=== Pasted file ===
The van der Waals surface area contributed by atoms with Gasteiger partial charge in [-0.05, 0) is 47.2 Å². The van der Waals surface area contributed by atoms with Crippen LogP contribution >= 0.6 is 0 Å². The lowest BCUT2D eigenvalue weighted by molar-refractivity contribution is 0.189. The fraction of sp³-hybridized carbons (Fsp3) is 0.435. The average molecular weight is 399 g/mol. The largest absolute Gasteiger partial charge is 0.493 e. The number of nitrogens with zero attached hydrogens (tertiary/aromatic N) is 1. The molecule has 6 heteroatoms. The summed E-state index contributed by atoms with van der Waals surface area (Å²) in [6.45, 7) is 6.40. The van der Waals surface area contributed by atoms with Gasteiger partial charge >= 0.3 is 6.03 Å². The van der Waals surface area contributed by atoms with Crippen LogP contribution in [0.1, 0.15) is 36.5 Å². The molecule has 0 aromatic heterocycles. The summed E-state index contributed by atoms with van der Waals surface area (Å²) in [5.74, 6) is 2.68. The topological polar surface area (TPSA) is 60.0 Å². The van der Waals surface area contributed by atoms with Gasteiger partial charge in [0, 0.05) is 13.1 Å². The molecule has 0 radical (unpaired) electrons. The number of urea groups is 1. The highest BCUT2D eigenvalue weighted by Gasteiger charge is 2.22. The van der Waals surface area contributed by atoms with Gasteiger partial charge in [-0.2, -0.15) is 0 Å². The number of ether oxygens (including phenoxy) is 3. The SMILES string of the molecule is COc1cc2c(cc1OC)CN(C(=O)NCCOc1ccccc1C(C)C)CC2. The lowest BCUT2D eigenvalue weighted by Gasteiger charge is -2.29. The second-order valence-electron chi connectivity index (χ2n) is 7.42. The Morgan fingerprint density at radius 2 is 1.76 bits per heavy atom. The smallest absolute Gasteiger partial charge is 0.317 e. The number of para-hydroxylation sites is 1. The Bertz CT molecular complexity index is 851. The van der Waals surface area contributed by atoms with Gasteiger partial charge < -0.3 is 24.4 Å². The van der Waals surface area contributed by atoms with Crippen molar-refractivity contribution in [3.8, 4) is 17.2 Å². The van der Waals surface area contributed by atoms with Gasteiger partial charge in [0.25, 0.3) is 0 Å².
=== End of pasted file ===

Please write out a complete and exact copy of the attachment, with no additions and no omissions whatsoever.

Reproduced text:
The van der Waals surface area contributed by atoms with Gasteiger partial charge in [-0.05, 0) is 47.2 Å². The van der Waals surface area contributed by atoms with Crippen LogP contribution >= 0.6 is 0 Å². The lowest BCUT2D eigenvalue weighted by molar-refractivity contribution is 0.189. The fraction of sp³-hybridized carbons (Fsp3) is 0.435. The average molecular weight is 399 g/mol. The largest absolute Gasteiger partial charge is 0.493 e. The number of nitrogens with zero attached hydrogens (tertiary/aromatic N) is 1. The molecule has 6 heteroatoms. The summed E-state index contributed by atoms with van der Waals surface area (Å²) in [6.45, 7) is 6.40. The van der Waals surface area contributed by atoms with Gasteiger partial charge >= 0.3 is 6.03 Å². The van der Waals surface area contributed by atoms with Crippen LogP contribution in [0.1, 0.15) is 36.5 Å². The molecule has 0 aromatic heterocycles. The summed E-state index contributed by atoms with van der Waals surface area (Å²) in [5.74, 6) is 2.68. The topological polar surface area (TPSA) is 60.0 Å². The van der Waals surface area contributed by atoms with Gasteiger partial charge in [0, 0.05) is 13.1 Å². The molecule has 0 radical (unpaired) electrons. The number of urea groups is 1. The highest BCUT2D eigenvalue weighted by Gasteiger charge is 2.22. The van der Waals surface area contributed by atoms with Gasteiger partial charge in [-0.2, -0.15) is 0 Å². The number of ether oxygens (including phenoxy) is 3. The SMILES string of the molecule is COc1cc2c(cc1OC)CN(C(=O)NCCOc1ccccc1C(C)C)CC2. The lowest BCUT2D eigenvalue weighted by Gasteiger charge is -2.29. The second-order valence-electron chi connectivity index (χ2n) is 7.42. The Morgan fingerprint density at radius 2 is 1.76 bits per heavy atom. The smallest absolute Gasteiger partial charge is 0.317 e. The number of para-hydroxylation sites is 1. The Bertz CT molecular complexity index is 851. The van der Waals surface area contributed by atoms with Gasteiger partial charge < -0.3 is 24.4 Å². The van der Waals surface area contributed by atoms with Crippen molar-refractivity contribution in [3.8, 4) is 17.2 Å². The van der Waals surface area contributed by atoms with Gasteiger partial charge in [0.25, 0.3) is 0 Å².